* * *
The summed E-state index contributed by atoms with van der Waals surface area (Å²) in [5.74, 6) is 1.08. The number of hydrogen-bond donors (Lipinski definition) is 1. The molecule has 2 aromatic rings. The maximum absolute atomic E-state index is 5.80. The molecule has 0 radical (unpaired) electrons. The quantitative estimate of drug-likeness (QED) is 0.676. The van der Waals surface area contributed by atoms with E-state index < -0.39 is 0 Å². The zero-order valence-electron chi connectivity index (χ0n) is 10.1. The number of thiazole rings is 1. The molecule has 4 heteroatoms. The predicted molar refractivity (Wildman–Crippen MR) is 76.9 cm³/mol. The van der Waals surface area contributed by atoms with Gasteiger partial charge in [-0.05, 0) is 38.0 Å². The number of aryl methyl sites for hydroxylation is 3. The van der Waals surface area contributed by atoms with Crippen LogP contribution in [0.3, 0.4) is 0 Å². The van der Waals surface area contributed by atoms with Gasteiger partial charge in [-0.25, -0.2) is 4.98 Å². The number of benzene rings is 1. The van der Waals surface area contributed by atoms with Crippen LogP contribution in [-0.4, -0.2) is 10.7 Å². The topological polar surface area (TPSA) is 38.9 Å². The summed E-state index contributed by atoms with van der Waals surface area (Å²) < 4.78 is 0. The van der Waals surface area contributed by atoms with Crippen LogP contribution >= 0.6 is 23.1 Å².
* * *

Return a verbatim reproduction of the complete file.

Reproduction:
The summed E-state index contributed by atoms with van der Waals surface area (Å²) in [5.74, 6) is 1.08. The number of hydrogen-bond donors (Lipinski definition) is 1. The molecule has 2 aromatic rings. The maximum absolute atomic E-state index is 5.80. The molecule has 0 radical (unpaired) electrons. The quantitative estimate of drug-likeness (QED) is 0.676. The van der Waals surface area contributed by atoms with E-state index < -0.39 is 0 Å². The zero-order valence-electron chi connectivity index (χ0n) is 10.1. The number of thiazole rings is 1. The molecule has 4 heteroatoms. The predicted molar refractivity (Wildman–Crippen MR) is 76.9 cm³/mol. The van der Waals surface area contributed by atoms with Gasteiger partial charge in [-0.05, 0) is 38.0 Å². The number of aryl methyl sites for hydroxylation is 3. The van der Waals surface area contributed by atoms with Crippen LogP contribution in [0.3, 0.4) is 0 Å². The van der Waals surface area contributed by atoms with Gasteiger partial charge in [-0.25, -0.2) is 4.98 Å². The number of benzene rings is 1. The van der Waals surface area contributed by atoms with Crippen LogP contribution in [-0.4, -0.2) is 10.7 Å². The topological polar surface area (TPSA) is 38.9 Å². The summed E-state index contributed by atoms with van der Waals surface area (Å²) < 4.78 is 0. The van der Waals surface area contributed by atoms with Crippen LogP contribution >= 0.6 is 23.1 Å².